Suicide Squad ★★½

Aside from Ghostbusters, Suicide Squad could well be the most talked about summer blockbuster of the year, and with good reason. The third entry into the formative DC Cinematic Universe, David Ayer's film had some major expectations in the wake of the polarising Batman vs Superman: Dawn of Justice, a film which should have been a rousing, beloved modern superhero film yet was denounced by many, including myself, as a loud and soulless big budget experience. Over the subsequent months, the rumour mill has been in overdrive where Suicide Squad is concerned in how DC Films, in all their backstage changes and tweaks, may have tried to apply damage control to the next part in a franchise with as many detractors as supporters. Who knows the truth? It's not clear as of yet quite how much of this film is truly Ayer's, or a product of a jittery DC Films attempting to retrofit a film under enormous cinematic scrutiny, but regardless all that matters is this: they failed. On many different levels. Suicide Squad could well rank as this year's Fantastic Four; buoyed with promise yet when the day is done a massive missed opportunity.

Where to begin? Let's start with the fact Ayer, who wrote and directed this (although don't expect his sole credit to be entirely accurate here), doesn't seem to understand how to craft a cogent or interesting narrative. The plot of this film is, quite honestly, awful; how the team are assembled by Viola Davis' Amanda Waller crucially skips a great deal of interesting backstory that nominal Batman films of old especially would have allowed us to unfurl, yet Ayer casts them off as throwaway so he can put 'Taskforce X' into play as, at first, a reactionary standby force in case one day an evil Superman drops out of the sky, and then a very much needed immediate group of misfits to battle Cara Delevingne's wicked witch Enchantress. Frankly, throwing away the origin of Margot Robbie's Harley Quinn with Jared Leto's Joker is criminal, because that's a great story that's never been told on film (or TV), and given how Robbie steals the show with a turn as Harley filled with delightful mischief, and Leto turns in a much more interesting Joker than you might have expected (a hipster fusion of Jack Nicholson with Cesar Romero), you very quickly will rather be spending an entire film with the Crown Prince of Crime and his Queen than the quite dull second rate roster of Bat-villains Ayer attempts to prop up as cool, quirky anti-heroes. Almost always, the more interesting plot, characters and film are to the left of everything we're watching, just out of shot.

If rumours are to be believed, originally Suicide Squad was being crafted around Tom Hardy as Rick Flag, the special ops guy working for Waller who keeps the team in line, but when he had a 'scheduling conflict' (hmmm...), Joel Kinnnaman didn't quite seem as worthy to hold everyone's attention, so much of the picture was amped up to tool not just around rising star Robbie (a good decision), but also Will Smith as crack, cold assassin Deadshot. Now you must have wondered what attracted Smith to this, beyond the fact he hasn't made a decent film in 15 years - playing a bad guy in an ensemble within a big franchise doesn't seem Big Willie Style, but you quickly realise Deadshot is a tailor made Smith role, at least here; he's a bit ruthless but deep down he loves his daughter and yeah yeah yeah. Fine. Smith is engaging enough but he struggles to let his typical charm shine through Ayer's poor script & bland characterisation, and truly he only clicks on screen fully when he's alongside Robbie (re-teaming after last year's Focus). Everyone else? Shrug. They're so thinly characterised to the point you won't much care. You'll probably spend more time wondering why this team a) have been created to fight a Superman when most of them wouldn't stand a chance against him and b) why they're not even remotely as twisted or evil as they should be. We may have got that had this been 'R' rated as hoped but no - the closest we get to proper interesting wacky mania is when the Joker & Harley are together, when it feels like a twisted update of the 60's Batman show. That's the film this should have been and almost always isn't.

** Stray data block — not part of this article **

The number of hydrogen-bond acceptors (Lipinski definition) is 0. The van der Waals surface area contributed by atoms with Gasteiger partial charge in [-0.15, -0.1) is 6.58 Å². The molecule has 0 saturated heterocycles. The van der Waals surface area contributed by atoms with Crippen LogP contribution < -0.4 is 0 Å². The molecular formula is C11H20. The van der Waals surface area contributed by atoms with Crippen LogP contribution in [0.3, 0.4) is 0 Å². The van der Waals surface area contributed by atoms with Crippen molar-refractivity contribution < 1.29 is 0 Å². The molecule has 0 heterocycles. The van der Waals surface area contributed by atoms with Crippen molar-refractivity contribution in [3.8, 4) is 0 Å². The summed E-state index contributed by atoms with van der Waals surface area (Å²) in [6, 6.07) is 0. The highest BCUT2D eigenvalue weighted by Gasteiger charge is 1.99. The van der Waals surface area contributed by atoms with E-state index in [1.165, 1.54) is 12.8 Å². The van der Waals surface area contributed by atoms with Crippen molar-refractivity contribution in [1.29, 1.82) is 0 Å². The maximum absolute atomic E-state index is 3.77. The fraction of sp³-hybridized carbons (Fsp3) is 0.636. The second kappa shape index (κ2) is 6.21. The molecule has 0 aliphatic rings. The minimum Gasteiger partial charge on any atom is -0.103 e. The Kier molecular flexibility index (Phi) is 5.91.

Rather, Suicide Squad is a loud, expensive mess of a picture, in which David Ayer seems more concerned with the oily, macho stylistics which complement a great deal of explosive action, rather than delivering a truly cogent, interesting and exciting plot. It wants its cake and eat it; it wants to be filled with character moments with depth, it wants to be funny and quirky and strange, and it also wants to be epic and thrilling and full of spectacle. Oh and it massively massively wants to be a darker, grungier version of Marvel's Guardians of the Galaxy but, frankly, it's not fit to lick that film's spittle. There are decent components, with some of the actors (Margot Robbie & Jared Leto in particular) playing well known comic book characters well, but for the most part it's a plotless, aimless, leaden comic book movie far more in love with itself than it has any right to be. It's the comic book movie equivalent of the uncool uncle at the family party who thinks he's swinging. DC Films, just give us a solo Joker/Harley Quinn movie next time, and save yourself a whole lot of vexation.

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